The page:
What’s necessary is a new architecture and new way of looking at infrastructure. But to build that architecture you first need a blueprint, a map, that helps you get there – building codes that help navigate the construction of a dynamic infrastructure that’s capable of responding to demand based on the operational and business processes that have always been the real competitive advantage IT brings to the business table. That blueprint, the architecture, is infinitely more important than its individual components. It’s not just the components, it’s the way in which the components are networked together that brings to life the dynamic data center.
    And it’s those architectural blueprints, the building codes, that we’re bringing to Interop.
  • http://gigaom.com/2009/06/17/how-clouds-can-complement-consolidation/

    As businesses struggle to remain viable, much less grow, cost management is an imperative. Massive data center consolidation, automation and virtualization can drastically reduce costs — reportedly up to a billion dollars annually, in at least one case. However, money isn’t everything: CIOs need to balance what I’ll call the six FACETS of IT: Flexibility, Availability, Cost, Experience, Timeliness and Security.

    However, money isn’t everything: CIOs need to balance what I’ll call the six FACETS of IT: Flexibility, Availability, Cost, Experience, Timeliness and Security.
    These goals are often in conflict with each other. For example, consolidation alone can negatively impact availability — by putting all your server and storage eggs into one data center basket. And creating engaging user experiences for interactive applications demands geographic dispersion, the antithesis of consolidation.
    A hybrid approach that uses cloud services to complement consolidated enterprise data centers can holistically address these six FACETS:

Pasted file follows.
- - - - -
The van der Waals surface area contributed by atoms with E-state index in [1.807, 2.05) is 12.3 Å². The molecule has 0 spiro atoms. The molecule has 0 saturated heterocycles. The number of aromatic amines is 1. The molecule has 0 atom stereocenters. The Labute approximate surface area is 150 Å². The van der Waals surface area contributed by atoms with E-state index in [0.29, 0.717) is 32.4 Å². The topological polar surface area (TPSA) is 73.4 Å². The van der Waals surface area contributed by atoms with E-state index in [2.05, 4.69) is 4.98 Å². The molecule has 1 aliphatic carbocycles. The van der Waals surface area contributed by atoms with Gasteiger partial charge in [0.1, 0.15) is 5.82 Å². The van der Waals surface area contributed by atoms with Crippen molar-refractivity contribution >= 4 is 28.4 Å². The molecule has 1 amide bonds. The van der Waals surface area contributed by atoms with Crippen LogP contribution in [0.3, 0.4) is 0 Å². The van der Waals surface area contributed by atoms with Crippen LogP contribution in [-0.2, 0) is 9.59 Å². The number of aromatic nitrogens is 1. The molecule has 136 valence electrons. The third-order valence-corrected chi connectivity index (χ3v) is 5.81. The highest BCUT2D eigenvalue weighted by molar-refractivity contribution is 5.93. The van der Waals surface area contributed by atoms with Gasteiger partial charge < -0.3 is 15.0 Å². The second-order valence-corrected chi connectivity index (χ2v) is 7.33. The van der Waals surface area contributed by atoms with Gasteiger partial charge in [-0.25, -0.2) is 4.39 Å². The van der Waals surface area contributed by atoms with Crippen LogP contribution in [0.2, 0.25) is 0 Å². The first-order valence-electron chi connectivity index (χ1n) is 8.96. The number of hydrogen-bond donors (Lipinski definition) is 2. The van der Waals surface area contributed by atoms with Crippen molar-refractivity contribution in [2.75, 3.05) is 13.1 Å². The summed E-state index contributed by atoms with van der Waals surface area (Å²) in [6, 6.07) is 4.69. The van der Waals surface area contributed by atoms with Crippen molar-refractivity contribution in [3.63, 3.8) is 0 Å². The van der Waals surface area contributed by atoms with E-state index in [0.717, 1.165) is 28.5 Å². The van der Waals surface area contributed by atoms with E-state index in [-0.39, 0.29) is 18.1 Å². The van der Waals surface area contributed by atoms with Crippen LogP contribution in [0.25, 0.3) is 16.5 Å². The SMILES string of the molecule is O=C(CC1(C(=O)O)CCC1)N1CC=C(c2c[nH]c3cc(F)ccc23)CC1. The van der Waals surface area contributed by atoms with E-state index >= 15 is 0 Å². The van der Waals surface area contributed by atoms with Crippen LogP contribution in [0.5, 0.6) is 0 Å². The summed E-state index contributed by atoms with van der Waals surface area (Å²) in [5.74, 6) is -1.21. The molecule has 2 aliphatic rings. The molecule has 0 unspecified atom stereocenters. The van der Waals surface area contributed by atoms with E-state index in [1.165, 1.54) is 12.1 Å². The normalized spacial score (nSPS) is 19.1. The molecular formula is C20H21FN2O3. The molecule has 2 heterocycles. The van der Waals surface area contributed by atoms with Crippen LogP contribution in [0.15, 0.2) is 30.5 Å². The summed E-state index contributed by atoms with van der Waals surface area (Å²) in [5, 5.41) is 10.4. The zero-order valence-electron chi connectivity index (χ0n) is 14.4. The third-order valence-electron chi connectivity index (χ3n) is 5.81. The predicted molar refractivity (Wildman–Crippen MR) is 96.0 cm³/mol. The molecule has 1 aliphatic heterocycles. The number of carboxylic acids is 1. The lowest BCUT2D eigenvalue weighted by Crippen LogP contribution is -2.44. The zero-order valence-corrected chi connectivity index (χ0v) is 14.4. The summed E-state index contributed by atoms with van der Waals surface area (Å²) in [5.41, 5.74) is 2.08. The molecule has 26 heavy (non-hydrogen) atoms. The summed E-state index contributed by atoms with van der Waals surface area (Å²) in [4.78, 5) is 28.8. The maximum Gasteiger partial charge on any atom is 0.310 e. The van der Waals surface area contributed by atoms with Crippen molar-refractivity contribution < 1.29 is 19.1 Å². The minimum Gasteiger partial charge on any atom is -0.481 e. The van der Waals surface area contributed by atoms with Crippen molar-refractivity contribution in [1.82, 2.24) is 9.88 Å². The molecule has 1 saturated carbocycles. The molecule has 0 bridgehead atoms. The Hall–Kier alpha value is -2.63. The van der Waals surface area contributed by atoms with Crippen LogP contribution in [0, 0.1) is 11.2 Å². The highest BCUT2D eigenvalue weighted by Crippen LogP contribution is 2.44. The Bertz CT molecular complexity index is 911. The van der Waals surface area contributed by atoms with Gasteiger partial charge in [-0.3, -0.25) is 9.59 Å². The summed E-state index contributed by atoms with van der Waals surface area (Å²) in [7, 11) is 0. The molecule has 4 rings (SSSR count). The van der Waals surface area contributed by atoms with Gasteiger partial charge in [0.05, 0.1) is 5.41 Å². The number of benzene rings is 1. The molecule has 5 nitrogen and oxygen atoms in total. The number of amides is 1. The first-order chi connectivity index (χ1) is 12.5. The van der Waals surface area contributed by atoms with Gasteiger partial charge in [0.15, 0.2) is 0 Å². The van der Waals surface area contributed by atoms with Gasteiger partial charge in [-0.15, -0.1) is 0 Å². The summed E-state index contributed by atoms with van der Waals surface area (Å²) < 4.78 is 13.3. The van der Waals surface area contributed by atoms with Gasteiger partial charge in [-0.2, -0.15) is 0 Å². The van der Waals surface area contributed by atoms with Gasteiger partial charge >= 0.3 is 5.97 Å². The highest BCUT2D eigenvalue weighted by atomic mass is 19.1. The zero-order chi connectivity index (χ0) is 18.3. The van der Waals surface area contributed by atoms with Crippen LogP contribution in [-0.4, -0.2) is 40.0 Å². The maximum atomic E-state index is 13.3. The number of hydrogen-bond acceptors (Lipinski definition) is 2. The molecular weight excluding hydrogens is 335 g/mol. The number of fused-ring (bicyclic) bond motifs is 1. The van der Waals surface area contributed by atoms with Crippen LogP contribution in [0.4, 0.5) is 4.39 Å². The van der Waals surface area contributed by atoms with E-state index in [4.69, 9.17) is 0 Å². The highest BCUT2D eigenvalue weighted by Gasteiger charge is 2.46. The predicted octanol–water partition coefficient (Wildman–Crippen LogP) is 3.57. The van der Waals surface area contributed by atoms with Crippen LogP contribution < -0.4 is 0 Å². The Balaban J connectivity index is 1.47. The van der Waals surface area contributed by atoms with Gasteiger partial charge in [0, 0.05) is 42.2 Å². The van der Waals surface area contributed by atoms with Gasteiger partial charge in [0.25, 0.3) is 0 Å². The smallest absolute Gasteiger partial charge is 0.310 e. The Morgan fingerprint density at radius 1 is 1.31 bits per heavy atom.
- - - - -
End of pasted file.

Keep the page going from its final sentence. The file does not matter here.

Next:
• Flexibility — CIOs constantly face the challenges of new technologies, shifting application mixes, and changing market conditions. Unlike fixed-capacity enterprise data centers, cloud services promise “near-infinite” scalability to meet variable or unpredictable demand. But flexibility is more than scalability, e.g., it might entail the ability to shift resources from voice to video, or change data retention policies. This is where virtualization, converged multiprotocol networks, and cloud platforms can help.
  • Availability -– Today’s global IT users — customers, employees and partners — demand instant gratification 24/7. High availability of applications and infrastructure benefits from reliable components and from rapid detection, diagnosis and repair processes, but fundamentally is enabled via increased redundancy, which drives up cost. However, the cost of outages usually substantially outweighs the cost of mitigation. Unfortunately, since availability can never exceed 100 percent, there are exponentially diminishing returns on redundancy investments. The good news: Flexible, on-demand cloud resources can be provisioned only in the event of a disaster, reducing the cost of enhanced availability.
  • Cost — Nick Carr has argued that there will be a “big switch” to pure reliance on pervasive clouds to service enterprise IT needs, in the same way that electric utilities — which are also clouds — meet enterprise power needs. McKinsey & Co. has argued the opposite, complaining that cloud services are too expensive. However, for most businesses, the truth is somewhere in between; whenever demand is variable or unpredictable, total cost can be minimized through a combination of enterprise data centers and cloud resources.